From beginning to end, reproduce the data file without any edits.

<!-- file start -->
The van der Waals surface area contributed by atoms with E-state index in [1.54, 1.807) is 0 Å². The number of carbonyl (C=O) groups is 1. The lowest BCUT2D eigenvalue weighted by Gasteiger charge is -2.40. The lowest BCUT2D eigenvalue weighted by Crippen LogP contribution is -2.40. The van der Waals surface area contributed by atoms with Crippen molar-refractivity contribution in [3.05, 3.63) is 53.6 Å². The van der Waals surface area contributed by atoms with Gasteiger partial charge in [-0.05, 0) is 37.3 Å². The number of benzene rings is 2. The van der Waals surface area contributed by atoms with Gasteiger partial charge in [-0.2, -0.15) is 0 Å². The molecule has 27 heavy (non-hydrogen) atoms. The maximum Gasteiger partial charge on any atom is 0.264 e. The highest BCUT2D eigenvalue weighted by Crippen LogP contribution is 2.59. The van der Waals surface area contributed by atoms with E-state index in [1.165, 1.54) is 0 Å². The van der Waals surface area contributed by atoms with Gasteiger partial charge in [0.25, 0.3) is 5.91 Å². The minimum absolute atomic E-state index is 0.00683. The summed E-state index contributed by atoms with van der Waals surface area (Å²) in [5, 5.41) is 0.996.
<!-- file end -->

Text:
The van der Waals surface area contributed by atoms with E-state index in [1.54, 1.807) is 0 Å². The number of carbonyl (C=O) groups is 1. The lowest BCUT2D eigenvalue weighted by Gasteiger charge is -2.40. The lowest BCUT2D eigenvalue weighted by Crippen LogP contribution is -2.40. The van der Waals surface area contributed by atoms with Crippen molar-refractivity contribution in [3.05, 3.63) is 53.6 Å². The van der Waals surface area contributed by atoms with Gasteiger partial charge in [-0.05, 0) is 37.3 Å². The number of benzene rings is 2. The van der Waals surface area contributed by atoms with Gasteiger partial charge in [-0.2, -0.15) is 0 Å². The molecule has 27 heavy (non-hydrogen) atoms. The maximum Gasteiger partial charge on any atom is 0.264 e. The highest BCUT2D eigenvalue weighted by Crippen LogP contribution is 2.59. The van der Waals surface area contributed by atoms with E-state index in [1.165, 1.54) is 0 Å². The van der Waals surface area contributed by atoms with Gasteiger partial charge in [0.25, 0.3) is 5.91 Å². The minimum absolute atomic E-state index is 0.00683. The summed E-state index contributed by atoms with van der Waals surface area (Å²) in [5, 5.41) is 0.996.